To experiment, I recently brewed a Belgian Brown ale and split it, one half of the batch remained untouched and the other half was racked onto several pounds of sour cherries for a month. The result was definitely interesting, the two beers didn't taste like they were brewed in the same kettle. The untouched brown (or brune or bruin) was more viscous, malty, and sweet with some moderate hop bitterness on the back end. The "cherried" version was tart, with a thinner body (and not surprisingly a lower final gravity), and ended with a blend of hop/fruit bitterness. To be quite honest I enjoy the regular brown more, but I think this was a cool experiment. Next time I think I will blend in some sweet cherries.

Several years ago I brewed a west coast style pale ale and added grapefruit to the secondary fermentation. The fruit really enhanced the natural citrusy taste of the cascade and centennial hops that I used. Thinking back to that beer makes me wonder, why I haven't tried this combination again, perhaps a future brew.

A commercial beer brewed with fruit that I think is worth a try is Dogfish Head's Aprihop.


Dr. Dremo's ... Back in the Saddle?

As reported on Yours for Good Fermentables (TM) there are plans to revive Dr. Dremo's, an old car dealership that became an old brewpub (Bardo Rodeo) that subsequently became a funky and eclectic bar. Almost every young Arlingtonian has some story about a fun and possibly blurry evening at Dremo's. One of the few bars at the time where you could regularly play beer pong, flip cup, etc.

Dremo's closed its doors in January 2008 because the landlord's wishes to redevelop the land, which currently sits idle. Read the interview with Dr. Dremo's owner Andrew Stewart about the possible re-opening of said Dremo's here in Clarendon in 2010.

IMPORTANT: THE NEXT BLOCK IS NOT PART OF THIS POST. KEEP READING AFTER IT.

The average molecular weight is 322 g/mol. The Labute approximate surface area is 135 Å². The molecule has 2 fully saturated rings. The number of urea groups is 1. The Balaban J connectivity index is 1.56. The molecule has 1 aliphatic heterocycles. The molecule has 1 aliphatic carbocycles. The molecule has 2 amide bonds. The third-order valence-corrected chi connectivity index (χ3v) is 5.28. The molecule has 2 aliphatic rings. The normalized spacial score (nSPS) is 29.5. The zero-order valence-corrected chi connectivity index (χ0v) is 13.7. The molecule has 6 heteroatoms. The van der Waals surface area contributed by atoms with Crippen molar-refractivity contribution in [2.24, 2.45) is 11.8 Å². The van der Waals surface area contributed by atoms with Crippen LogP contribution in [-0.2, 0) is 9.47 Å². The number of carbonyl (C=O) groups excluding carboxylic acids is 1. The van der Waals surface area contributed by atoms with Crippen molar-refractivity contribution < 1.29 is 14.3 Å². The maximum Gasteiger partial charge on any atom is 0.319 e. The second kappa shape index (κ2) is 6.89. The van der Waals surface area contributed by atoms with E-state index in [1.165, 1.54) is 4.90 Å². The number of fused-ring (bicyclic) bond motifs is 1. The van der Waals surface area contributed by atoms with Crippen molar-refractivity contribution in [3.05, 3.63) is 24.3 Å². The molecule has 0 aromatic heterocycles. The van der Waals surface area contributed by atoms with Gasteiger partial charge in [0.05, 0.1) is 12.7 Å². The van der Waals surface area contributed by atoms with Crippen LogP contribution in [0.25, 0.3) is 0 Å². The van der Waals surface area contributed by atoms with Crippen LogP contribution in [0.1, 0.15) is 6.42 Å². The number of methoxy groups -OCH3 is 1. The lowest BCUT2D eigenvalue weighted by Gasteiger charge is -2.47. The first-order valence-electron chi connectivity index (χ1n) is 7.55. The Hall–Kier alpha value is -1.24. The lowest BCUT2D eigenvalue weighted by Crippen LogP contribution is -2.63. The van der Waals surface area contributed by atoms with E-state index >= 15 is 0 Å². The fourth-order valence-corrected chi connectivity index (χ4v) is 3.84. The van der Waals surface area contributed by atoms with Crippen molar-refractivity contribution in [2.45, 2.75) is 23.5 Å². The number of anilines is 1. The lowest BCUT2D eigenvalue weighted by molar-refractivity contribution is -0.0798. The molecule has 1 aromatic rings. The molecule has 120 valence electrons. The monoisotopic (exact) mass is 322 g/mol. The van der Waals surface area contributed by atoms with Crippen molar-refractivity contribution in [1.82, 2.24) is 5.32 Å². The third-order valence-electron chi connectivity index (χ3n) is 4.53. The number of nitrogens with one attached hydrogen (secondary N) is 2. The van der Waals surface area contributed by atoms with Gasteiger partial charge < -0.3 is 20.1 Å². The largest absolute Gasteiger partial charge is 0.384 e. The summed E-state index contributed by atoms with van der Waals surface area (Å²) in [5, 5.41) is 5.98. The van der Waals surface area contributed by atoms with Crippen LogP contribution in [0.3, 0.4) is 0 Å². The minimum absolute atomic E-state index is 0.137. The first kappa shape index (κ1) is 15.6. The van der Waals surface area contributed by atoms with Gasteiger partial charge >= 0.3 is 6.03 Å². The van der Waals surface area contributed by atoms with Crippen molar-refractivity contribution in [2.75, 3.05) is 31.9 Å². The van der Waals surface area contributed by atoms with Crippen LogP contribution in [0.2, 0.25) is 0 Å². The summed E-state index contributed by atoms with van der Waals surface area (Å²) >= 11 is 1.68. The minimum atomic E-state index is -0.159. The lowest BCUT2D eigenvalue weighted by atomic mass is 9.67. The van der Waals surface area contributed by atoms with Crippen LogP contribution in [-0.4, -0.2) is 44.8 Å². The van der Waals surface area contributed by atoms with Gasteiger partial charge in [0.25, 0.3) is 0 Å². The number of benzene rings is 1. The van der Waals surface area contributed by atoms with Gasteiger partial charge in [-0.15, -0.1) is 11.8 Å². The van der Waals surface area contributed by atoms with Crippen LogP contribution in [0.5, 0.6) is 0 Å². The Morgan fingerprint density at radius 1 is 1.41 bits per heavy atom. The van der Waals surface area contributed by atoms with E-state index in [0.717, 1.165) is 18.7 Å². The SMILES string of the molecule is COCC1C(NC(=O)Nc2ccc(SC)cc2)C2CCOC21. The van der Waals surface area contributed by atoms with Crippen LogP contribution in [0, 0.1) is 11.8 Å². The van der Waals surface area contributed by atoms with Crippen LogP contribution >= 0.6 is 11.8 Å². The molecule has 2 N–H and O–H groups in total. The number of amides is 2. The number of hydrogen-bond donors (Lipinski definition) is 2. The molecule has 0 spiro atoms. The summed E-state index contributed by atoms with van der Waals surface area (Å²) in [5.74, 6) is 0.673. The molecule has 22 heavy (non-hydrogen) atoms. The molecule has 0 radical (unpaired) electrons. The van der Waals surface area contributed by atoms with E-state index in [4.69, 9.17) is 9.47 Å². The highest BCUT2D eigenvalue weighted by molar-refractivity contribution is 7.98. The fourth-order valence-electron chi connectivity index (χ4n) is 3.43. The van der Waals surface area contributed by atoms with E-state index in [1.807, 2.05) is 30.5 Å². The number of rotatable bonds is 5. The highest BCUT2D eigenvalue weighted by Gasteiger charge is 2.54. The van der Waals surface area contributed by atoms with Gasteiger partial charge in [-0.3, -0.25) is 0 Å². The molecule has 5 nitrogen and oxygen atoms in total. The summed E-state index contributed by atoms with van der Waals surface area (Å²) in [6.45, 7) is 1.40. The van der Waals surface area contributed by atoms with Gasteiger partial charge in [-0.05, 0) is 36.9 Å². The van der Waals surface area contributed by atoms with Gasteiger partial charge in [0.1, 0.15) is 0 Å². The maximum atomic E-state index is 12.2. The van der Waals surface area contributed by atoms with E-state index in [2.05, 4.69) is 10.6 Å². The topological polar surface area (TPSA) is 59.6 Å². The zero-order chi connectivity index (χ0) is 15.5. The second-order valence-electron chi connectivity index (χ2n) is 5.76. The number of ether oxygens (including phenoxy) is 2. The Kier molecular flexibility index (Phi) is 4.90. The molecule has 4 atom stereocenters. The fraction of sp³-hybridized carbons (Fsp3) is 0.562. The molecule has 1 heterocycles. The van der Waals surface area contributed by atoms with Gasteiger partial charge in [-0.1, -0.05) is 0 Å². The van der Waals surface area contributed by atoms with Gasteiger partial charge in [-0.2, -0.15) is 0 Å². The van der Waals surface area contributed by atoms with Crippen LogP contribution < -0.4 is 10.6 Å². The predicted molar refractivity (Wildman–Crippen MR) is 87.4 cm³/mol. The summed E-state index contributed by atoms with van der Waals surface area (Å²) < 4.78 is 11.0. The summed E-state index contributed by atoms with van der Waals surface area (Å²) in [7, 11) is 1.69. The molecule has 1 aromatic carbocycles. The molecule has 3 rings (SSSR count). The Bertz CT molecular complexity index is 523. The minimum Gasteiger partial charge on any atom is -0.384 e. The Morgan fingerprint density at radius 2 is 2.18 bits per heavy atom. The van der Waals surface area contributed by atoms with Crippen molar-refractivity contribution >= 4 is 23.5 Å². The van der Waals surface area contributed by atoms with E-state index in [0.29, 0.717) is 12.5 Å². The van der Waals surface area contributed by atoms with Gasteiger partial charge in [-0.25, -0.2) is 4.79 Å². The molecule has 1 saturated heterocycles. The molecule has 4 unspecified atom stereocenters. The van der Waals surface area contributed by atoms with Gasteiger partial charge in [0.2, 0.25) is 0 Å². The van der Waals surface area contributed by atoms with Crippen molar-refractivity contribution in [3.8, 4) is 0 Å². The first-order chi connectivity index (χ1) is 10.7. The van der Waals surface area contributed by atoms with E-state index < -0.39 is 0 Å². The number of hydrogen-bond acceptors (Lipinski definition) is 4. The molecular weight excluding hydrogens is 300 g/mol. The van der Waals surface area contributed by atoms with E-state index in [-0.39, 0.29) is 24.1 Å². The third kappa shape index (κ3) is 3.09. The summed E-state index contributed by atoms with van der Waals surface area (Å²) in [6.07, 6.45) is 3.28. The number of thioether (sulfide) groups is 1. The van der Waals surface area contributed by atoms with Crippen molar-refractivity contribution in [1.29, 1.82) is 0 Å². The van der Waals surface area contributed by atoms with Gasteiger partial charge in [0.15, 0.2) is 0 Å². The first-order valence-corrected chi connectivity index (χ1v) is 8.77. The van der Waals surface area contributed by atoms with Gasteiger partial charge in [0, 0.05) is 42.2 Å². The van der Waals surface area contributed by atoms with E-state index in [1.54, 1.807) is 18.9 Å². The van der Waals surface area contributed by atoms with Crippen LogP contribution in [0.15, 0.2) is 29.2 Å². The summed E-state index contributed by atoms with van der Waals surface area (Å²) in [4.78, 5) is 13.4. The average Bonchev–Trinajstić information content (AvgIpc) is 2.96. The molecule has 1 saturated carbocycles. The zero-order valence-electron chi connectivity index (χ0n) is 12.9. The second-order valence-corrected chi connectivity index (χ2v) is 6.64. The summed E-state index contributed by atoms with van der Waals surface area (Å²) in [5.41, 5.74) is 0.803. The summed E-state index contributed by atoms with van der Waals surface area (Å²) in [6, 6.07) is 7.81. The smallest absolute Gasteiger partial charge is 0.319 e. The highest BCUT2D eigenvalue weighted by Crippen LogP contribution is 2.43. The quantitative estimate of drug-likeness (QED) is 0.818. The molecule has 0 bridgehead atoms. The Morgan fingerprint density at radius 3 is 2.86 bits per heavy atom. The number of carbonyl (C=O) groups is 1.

PS - At lunch I oddly came across this article about Steven Tyler quitting Aerosmith. It's odd because "Back in the Saddle" is one of my favorite Aerosmith tunes.

Sunday, November 1, 2009


Disclaimer: No hops were harmed during the writing of this post.

A few weeks back I placed a sizable (for me at least) hop order from the good people at I purchased approximately 24 oz. of hops in variety of types. I've been itching to use them, so that's how it went down this afternoon. After brewing strange concoctions for the past couple of months like tripels with agave syrup, cherried belgain browns, cider, and wooded wild yeast beer, I decided to get back to my roots. What's that? Aggressively hopped west coast styles.

Enter the HolzBrew Hopsploitation. My main inspiration for this recipe was Nugget Nectar, the Imperial Amber Ale brewed by Troegs. I was at Norm's last weekend browsing the shelves and wishing I'd come across some Nectar. Unfortunately it is a seasonal and doesn't come out until February.

I decided to shoot for something close. I started with a split of approximately 50/50 pilsner and munich malt, which I think is fairly on point. I threw in about 6oz. of 120L crystal malt. My OG ended up at 1.064, probably a little lighter that I was shooting for, but that should put me around an ABV of 7% which is close to NN. Now for the hops. According to the Troegs website they use: Nugget, Warrior, Palisades, Tomahawk, and Simcoe. I did mine a little different: Nugget, Simcoe, Centennial, and Amarillo. The IBU calculator at rooftop brew, put this batch well past 120 IBU, but I think that's probably somewhat overstated. I'm fermenting with straight up California ale yeast from white labs, 'ole faithful.

I've got an empty keg that is begging to be filled with this IPA/Imperial Amber (What's the difference? Seriously, if someone can explain the difference to me I'd appreciate it.)

Life's better when it's bitter,